Philip Campbell (scientist)

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Sir Philip Campbell
FRAS FInstP
Philip Campbell World Economic Forum 2013.jpg
Philip Campbell speaking at the World Economic Forum in Davos in 2013
BornPhilip Henry Montgomery Campbell
(1951-04-19) 19 April 1951 (age 67)[1]
EducationShrewsbury School[1]
Alma mater
Known forEditor-in-Chief of Nature[2]
Spouse(s)
Charis Thompson (m. 2014)
[1]
Scientific career
FieldsPhysics
Science policy
Institutions
ThesisThe influence of the ionosphere on low frequency radio wave propagation (1979)
Doctoral advisorTudor Jones[3]
Websitenature.com/nature/about/editors/

Sir Philip Henry Montgomery Campbell FRAS FInstP[4] (born 19 April 1951)[1] is a British astrophysicist. He served as editor-in-chief[2] of the peer reviewed scientific journal Nature from 1995 to 2018.[5][2][6][7][8] He is the Editor-in-Chief of the publishing company Springer Nature.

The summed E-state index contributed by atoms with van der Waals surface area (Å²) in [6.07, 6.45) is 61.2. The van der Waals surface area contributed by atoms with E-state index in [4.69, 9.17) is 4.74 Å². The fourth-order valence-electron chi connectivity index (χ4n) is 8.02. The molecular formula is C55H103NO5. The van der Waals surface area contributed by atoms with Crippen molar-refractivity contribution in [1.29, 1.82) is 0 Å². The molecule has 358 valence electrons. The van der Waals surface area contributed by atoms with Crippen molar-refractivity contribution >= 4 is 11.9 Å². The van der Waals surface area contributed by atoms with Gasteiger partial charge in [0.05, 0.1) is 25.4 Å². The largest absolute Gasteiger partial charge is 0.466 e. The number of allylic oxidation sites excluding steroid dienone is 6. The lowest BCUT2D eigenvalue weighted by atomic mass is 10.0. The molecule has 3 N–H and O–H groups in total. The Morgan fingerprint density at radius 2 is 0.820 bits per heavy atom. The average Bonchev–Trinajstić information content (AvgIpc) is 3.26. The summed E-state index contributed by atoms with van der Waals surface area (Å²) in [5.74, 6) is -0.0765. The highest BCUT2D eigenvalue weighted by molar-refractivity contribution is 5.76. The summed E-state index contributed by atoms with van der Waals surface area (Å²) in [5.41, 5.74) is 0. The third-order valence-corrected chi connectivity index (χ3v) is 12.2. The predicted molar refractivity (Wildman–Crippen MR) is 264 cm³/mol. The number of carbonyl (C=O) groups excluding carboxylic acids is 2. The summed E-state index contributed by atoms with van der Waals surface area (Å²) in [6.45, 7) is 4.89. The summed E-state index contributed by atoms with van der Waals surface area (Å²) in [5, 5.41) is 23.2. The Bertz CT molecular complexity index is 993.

Early life and education[edit]

Campbell was born on 19 April 1951 and educated at Shrewsbury School.[1] He went on to study aeronautical engineering at the University of Bristol, graduating with a Bachelor of Science (BSc) degree in 1972.[9] He then gained a Master of Science (MSc) degree in astrophysics at Queen Mary, University of London[10] before doing his PhD in upper atmospheric physics at the University of Leicester supervised by Tudor Jones while collaborating with the Royal Aircraft Establishment.[3] His doctoral and postdoctoral research was on the physics of the ionized upper atmosphere and effects on radio propagation, using the latter as a probe of the lower ionosphere.[4][11]

Career[edit]